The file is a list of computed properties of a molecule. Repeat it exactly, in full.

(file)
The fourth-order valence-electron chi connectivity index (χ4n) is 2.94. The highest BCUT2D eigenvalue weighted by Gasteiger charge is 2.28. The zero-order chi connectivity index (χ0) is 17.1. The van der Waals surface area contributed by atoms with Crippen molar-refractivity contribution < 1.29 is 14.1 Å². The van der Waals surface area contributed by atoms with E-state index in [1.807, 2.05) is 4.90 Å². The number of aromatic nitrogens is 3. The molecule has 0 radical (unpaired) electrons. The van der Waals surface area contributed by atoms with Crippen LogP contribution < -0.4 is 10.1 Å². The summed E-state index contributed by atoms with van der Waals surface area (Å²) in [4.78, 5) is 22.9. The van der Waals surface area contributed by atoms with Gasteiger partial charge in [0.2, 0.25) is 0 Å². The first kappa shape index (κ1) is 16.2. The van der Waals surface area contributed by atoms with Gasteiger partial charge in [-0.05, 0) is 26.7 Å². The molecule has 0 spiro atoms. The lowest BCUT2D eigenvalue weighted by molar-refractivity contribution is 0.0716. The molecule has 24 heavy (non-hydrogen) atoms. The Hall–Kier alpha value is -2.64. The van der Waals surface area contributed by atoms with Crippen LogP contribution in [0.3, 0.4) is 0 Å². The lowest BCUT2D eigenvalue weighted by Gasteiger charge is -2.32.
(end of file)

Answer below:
The fourth-order valence-electron chi connectivity index (χ4n) is 2.94. The highest BCUT2D eigenvalue weighted by Gasteiger charge is 2.28. The zero-order chi connectivity index (χ0) is 17.1. The van der Waals surface area contributed by atoms with Crippen molar-refractivity contribution < 1.29 is 14.1 Å². The van der Waals surface area contributed by atoms with E-state index in [1.807, 2.05) is 4.90 Å². The number of aromatic nitrogens is 3. The molecule has 0 radical (unpaired) electrons. The van der Waals surface area contributed by atoms with Crippen LogP contribution < -0.4 is 10.1 Å². The summed E-state index contributed by atoms with van der Waals surface area (Å²) in [4.78, 5) is 22.9. The van der Waals surface area contributed by atoms with Gasteiger partial charge in [0.2, 0.25) is 0 Å². The first kappa shape index (κ1) is 16.2. The van der Waals surface area contributed by atoms with Gasteiger partial charge in [-0.05, 0) is 26.7 Å². The molecule has 0 spiro atoms. The lowest BCUT2D eigenvalue weighted by molar-refractivity contribution is 0.0716. The molecule has 24 heavy (non-hydrogen) atoms. The Hall–Kier alpha value is -2.64. The van der Waals surface area contributed by atoms with Crippen LogP contribution in [0.3, 0.4) is 0 Å². The lowest BCUT2D eigenvalue weighted by Gasteiger charge is -2.32.